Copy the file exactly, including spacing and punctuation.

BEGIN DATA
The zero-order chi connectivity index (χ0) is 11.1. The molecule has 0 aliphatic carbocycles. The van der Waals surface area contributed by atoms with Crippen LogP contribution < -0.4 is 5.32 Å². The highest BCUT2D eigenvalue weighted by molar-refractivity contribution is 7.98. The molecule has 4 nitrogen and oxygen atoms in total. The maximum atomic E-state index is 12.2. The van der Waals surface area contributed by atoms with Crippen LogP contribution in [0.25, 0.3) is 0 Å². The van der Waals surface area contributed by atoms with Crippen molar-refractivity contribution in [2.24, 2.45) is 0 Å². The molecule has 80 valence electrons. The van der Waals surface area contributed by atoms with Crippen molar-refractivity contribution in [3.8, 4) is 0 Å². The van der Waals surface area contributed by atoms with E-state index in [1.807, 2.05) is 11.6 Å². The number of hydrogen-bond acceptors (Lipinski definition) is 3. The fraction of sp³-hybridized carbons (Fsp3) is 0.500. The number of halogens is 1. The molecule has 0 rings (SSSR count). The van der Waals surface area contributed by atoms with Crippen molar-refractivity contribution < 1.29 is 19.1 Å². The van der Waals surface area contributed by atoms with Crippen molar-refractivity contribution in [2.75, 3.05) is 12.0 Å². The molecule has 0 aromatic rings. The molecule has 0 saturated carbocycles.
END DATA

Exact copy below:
The zero-order chi connectivity index (χ0) is 11.1. The molecule has 0 aliphatic carbocycles. The van der Waals surface area contributed by atoms with Crippen LogP contribution < -0.4 is 5.32 Å². The highest BCUT2D eigenvalue weighted by molar-refractivity contribution is 7.98. The molecule has 4 nitrogen and oxygen atoms in total. The maximum atomic E-state index is 12.2. The van der Waals surface area contributed by atoms with Crippen LogP contribution in [0.25, 0.3) is 0 Å². The van der Waals surface area contributed by atoms with Crippen molar-refractivity contribution in [2.24, 2.45) is 0 Å². The molecule has 80 valence electrons. The van der Waals surface area contributed by atoms with Crippen molar-refractivity contribution in [3.8, 4) is 0 Å². The van der Waals surface area contributed by atoms with E-state index in [1.807, 2.05) is 11.6 Å². The number of hydrogen-bond acceptors (Lipinski definition) is 3. The fraction of sp³-hybridized carbons (Fsp3) is 0.500. The number of halogens is 1. The molecule has 0 rings (SSSR count). The van der Waals surface area contributed by atoms with Crippen molar-refractivity contribution < 1.29 is 19.1 Å². The van der Waals surface area contributed by atoms with Crippen molar-refractivity contribution in [2.75, 3.05) is 12.0 Å². The molecule has 0 aromatic rings. The molecule has 0 saturated carbocycles.